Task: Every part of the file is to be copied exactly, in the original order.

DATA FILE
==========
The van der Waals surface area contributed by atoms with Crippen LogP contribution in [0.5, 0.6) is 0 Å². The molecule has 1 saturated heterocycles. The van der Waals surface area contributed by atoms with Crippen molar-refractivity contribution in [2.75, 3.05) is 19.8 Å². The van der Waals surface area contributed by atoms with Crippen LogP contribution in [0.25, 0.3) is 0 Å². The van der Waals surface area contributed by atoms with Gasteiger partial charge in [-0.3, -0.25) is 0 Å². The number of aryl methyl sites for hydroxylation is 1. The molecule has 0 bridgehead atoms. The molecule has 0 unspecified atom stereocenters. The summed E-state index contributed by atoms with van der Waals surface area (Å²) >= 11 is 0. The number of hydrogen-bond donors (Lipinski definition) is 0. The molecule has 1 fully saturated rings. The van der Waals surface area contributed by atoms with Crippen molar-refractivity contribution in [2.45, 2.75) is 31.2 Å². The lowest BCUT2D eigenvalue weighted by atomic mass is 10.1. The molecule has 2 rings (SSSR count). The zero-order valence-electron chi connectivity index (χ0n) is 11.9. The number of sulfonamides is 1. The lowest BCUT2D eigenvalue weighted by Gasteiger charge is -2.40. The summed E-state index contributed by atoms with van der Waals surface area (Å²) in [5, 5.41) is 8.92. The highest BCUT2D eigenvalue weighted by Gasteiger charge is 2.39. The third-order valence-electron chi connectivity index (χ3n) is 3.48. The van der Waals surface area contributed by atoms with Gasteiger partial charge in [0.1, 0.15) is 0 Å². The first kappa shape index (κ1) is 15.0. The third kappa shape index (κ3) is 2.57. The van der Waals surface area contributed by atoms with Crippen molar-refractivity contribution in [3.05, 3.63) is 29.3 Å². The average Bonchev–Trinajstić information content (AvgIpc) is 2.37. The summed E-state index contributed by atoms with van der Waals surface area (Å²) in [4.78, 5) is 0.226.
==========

The van der Waals surface area contributed by atoms with Crippen LogP contribution in [0.5, 0.6) is 0 Å². The molecule has 1 saturated heterocycles. The van der Waals surface area contributed by atoms with Crippen molar-refractivity contribution in [2.75, 3.05) is 19.8 Å². The van der Waals surface area contributed by atoms with Crippen LogP contribution in [0.25, 0.3) is 0 Å². The van der Waals surface area contributed by atoms with Gasteiger partial charge in [-0.3, -0.25) is 0 Å². The number of aryl methyl sites for hydroxylation is 1. The molecule has 0 bridgehead atoms. The molecule has 0 unspecified atom stereocenters. The summed E-state index contributed by atoms with van der Waals surface area (Å²) >= 11 is 0. The number of hydrogen-bond donors (Lipinski definition) is 0. The molecule has 1 fully saturated rings. The van der Waals surface area contributed by atoms with Crippen molar-refractivity contribution in [2.45, 2.75) is 31.2 Å². The lowest BCUT2D eigenvalue weighted by atomic mass is 10.1. The molecule has 2 rings (SSSR count). The zero-order valence-electron chi connectivity index (χ0n) is 11.9. The number of sulfonamides is 1. The lowest BCUT2D eigenvalue weighted by Gasteiger charge is -2.40. The summed E-state index contributed by atoms with van der Waals surface area (Å²) in [5, 5.41) is 8.92. The highest BCUT2D eigenvalue weighted by Gasteiger charge is 2.39. The third-order valence-electron chi connectivity index (χ3n) is 3.48. The van der Waals surface area contributed by atoms with Gasteiger partial charge in [0.1, 0.15) is 0 Å². The first kappa shape index (κ1) is 15.0. The third kappa shape index (κ3) is 2.57. The van der Waals surface area contributed by atoms with Crippen molar-refractivity contribution in [3.05, 3.63) is 29.3 Å². The average Bonchev–Trinajstić information content (AvgIpc) is 2.37. The summed E-state index contributed by atoms with van der Waals surface area (Å²) in [4.78, 5) is 0.226.